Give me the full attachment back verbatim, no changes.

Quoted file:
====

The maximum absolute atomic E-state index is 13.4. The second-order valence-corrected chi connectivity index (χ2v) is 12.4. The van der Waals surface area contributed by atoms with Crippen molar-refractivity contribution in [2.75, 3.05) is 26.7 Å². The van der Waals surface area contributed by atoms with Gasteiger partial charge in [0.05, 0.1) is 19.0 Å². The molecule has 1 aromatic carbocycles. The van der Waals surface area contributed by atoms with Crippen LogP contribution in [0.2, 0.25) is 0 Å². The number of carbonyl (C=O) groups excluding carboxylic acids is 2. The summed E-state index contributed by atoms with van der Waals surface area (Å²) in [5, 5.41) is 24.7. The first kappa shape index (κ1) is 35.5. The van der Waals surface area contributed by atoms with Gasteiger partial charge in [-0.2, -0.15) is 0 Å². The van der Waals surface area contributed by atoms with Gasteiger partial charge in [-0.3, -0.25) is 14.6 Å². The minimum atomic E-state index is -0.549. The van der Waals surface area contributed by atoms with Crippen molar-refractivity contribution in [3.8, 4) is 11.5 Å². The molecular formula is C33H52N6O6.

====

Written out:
The maximum absolute atomic E-state index is 13.4. The second-order valence-corrected chi connectivity index (χ2v) is 12.4. The van der Waals surface area contributed by atoms with Crippen molar-refractivity contribution in [2.75, 3.05) is 26.7 Å². The van der Waals surface area contributed by atoms with Gasteiger partial charge in [0.05, 0.1) is 19.0 Å². The molecule has 1 aromatic carbocycles. The van der Waals surface area contributed by atoms with Crippen LogP contribution in [0.2, 0.25) is 0 Å². The number of carbonyl (C=O) groups excluding carboxylic acids is 2. The summed E-state index contributed by atoms with van der Waals surface area (Å²) in [5, 5.41) is 24.7. The first kappa shape index (κ1) is 35.5. The van der Waals surface area contributed by atoms with Gasteiger partial charge in [-0.2, -0.15) is 0 Å². The van der Waals surface area contributed by atoms with Gasteiger partial charge in [-0.3, -0.25) is 14.6 Å². The minimum atomic E-state index is -0.549. The van der Waals surface area contributed by atoms with Crippen molar-refractivity contribution in [3.8, 4) is 11.5 Å². The molecular formula is C33H52N6O6.